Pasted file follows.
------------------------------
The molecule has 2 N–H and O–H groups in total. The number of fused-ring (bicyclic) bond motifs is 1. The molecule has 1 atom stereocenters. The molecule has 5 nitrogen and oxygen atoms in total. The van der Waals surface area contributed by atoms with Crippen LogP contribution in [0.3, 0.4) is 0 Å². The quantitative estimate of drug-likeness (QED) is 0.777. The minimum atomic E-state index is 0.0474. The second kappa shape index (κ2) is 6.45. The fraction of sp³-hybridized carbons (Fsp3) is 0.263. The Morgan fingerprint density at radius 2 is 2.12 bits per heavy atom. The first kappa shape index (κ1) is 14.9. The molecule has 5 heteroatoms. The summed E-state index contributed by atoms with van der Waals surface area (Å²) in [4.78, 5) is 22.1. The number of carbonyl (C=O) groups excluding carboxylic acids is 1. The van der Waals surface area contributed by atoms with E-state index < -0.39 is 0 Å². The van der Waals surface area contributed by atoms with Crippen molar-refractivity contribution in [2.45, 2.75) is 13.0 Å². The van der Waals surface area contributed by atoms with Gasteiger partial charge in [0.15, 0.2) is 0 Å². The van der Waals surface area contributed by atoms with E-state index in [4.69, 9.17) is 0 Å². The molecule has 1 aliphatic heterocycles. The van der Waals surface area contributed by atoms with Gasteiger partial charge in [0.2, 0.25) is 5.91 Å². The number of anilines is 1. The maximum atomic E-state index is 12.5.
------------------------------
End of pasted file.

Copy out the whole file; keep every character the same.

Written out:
The molecule has 2 N–H and O–H groups in total. The number of fused-ring (bicyclic) bond motifs is 1. The molecule has 1 atom stereocenters. The molecule has 5 nitrogen and oxygen atoms in total. The van der Waals surface area contributed by atoms with Crippen LogP contribution in [0.3, 0.4) is 0 Å². The quantitative estimate of drug-likeness (QED) is 0.777. The minimum atomic E-state index is 0.0474. The second kappa shape index (κ2) is 6.45. The fraction of sp³-hybridized carbons (Fsp3) is 0.263. The Morgan fingerprint density at radius 2 is 2.12 bits per heavy atom. The first kappa shape index (κ1) is 14.9. The molecule has 5 heteroatoms. The summed E-state index contributed by atoms with van der Waals surface area (Å²) in [4.78, 5) is 22.1. The number of carbonyl (C=O) groups excluding carboxylic acids is 1. The van der Waals surface area contributed by atoms with E-state index < -0.39 is 0 Å². The van der Waals surface area contributed by atoms with Crippen molar-refractivity contribution in [2.45, 2.75) is 13.0 Å². The van der Waals surface area contributed by atoms with Gasteiger partial charge in [0.15, 0.2) is 0 Å². The van der Waals surface area contributed by atoms with E-state index in [4.69, 9.17) is 0 Å². The molecule has 1 aliphatic heterocycles. The van der Waals surface area contributed by atoms with Gasteiger partial charge in [0.2, 0.25) is 5.91 Å². The number of anilines is 1. The maximum atomic E-state index is 12.5.